McDonald’s has ballooned into a fast-food giant spanning over 100 countries. Has this rise been accompanied by a genuine commitment to sustainability?
“Reducing emissions and adapting to climate change is critical to the success of the McDonald’s System.”, McDonald’s Company Statement
In recent years, McDonald’s has tried to address its environmental impact by aligning its climate action goals with the Science Based Targets initiative (SBTi) and the new FLAG framework.
By 2030, the fast food chain aims to reduce greenhouse gas emissions related to its restaurants and offices by an impressive 36% from a 2015 baseline. Additionally, McDonald’s plans to decrease emissions intensity (per metric ton of food and packaging) across its supply chain by 31%.
The company has also hopped on the renewable energy train, committing to purchasing renewable energy and renewable energy certificates.
Despite these commendable efforts, McDonald’s still has a long way to go regarding reducing its carbon footprint. Beef production, which generates significant greenhouse gas emissions, is a major concern, with McDonald’s being a substantial player in the global beef industry.
Currently, the company contributes between 1-2% of the world’s total beef consumption through its network of 39,000 restaurants. While McDonald’s acknowledges the issue, the company still heavily relies on beef, making progress towards reducing its carbon footprint challenging.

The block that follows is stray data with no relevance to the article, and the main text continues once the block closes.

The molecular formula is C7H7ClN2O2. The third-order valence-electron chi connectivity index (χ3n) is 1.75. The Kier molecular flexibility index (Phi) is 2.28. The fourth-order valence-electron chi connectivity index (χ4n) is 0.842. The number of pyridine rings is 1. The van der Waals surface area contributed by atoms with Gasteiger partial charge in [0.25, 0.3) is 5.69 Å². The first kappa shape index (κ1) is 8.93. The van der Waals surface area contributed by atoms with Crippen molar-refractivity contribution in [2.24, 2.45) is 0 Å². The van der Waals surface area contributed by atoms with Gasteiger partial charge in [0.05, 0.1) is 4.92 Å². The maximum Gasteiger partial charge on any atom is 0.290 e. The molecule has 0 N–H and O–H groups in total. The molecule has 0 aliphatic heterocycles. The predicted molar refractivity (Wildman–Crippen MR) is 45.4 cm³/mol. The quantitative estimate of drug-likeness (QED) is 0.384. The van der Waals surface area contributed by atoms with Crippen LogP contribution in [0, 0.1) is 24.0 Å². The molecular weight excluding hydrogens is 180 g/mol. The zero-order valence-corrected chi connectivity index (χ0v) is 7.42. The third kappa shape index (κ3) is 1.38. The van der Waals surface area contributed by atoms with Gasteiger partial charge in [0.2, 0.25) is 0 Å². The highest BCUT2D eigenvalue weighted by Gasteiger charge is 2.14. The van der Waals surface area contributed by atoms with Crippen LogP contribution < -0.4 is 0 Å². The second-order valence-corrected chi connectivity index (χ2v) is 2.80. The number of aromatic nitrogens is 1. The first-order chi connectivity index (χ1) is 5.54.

The fast-food titan has dived into the realm of sustainability, adding a dash of green to their menu with options like the McPlant Steakhouse burger. However, true change would become unmistakable if a larger portion of McDonald’s 39,000 restaurants had more meatless options on their menus.
Packaging and Waste
“We are accelerating solutions that reduce waste while also transitioning to more sustainable packaging and toy materials.”, McDonald’s Company Statement
Regarding packaging and waste, McDonald’s has been actively working on reducing waste and transitioning to more sustainable packaging.
In particular, McDonald’s has taken steps to reduce the use of virgin fossil fuel-based plastic in Happy Meal toys, with a 47.8% reduction since 2018. This is a positive development, given that promotional items often end up as waste, especially among the company’s target market of young children.
In 2022, a whopping 85.1% of their restaurants in advanced infrastructure markets served up recycling options for packaging items. And that is not all. The fast-food giant has bid farewell to plastic McFlurry cups and even brought renewable fiber salad boxes to Europe.
Now, let us shift our focus to packaging and waste, an area where McDonald’s can do more to reduce its environmental footprint.
With the expansion of vegan and plant-based menu options, McDonald’s has the opportunity to expand it’s use of sustainable packaging materials. This move could involve introducing compostable packaging made from renewable sources, reducing the ecological impact of their fast food offerings.
While the fast food giant has made some strides forward, it appears it can’t resist taking a few steps back.
In 2021, McDonald’s replaced plastic straws with paper ones in their U.K. branches as part of their environmental efforts. However, there were issues with paper straws being thick. This thickness, unfortunately, meant that these theoretically recyclable and more- eco-conscious straws had to be trashed into general waste.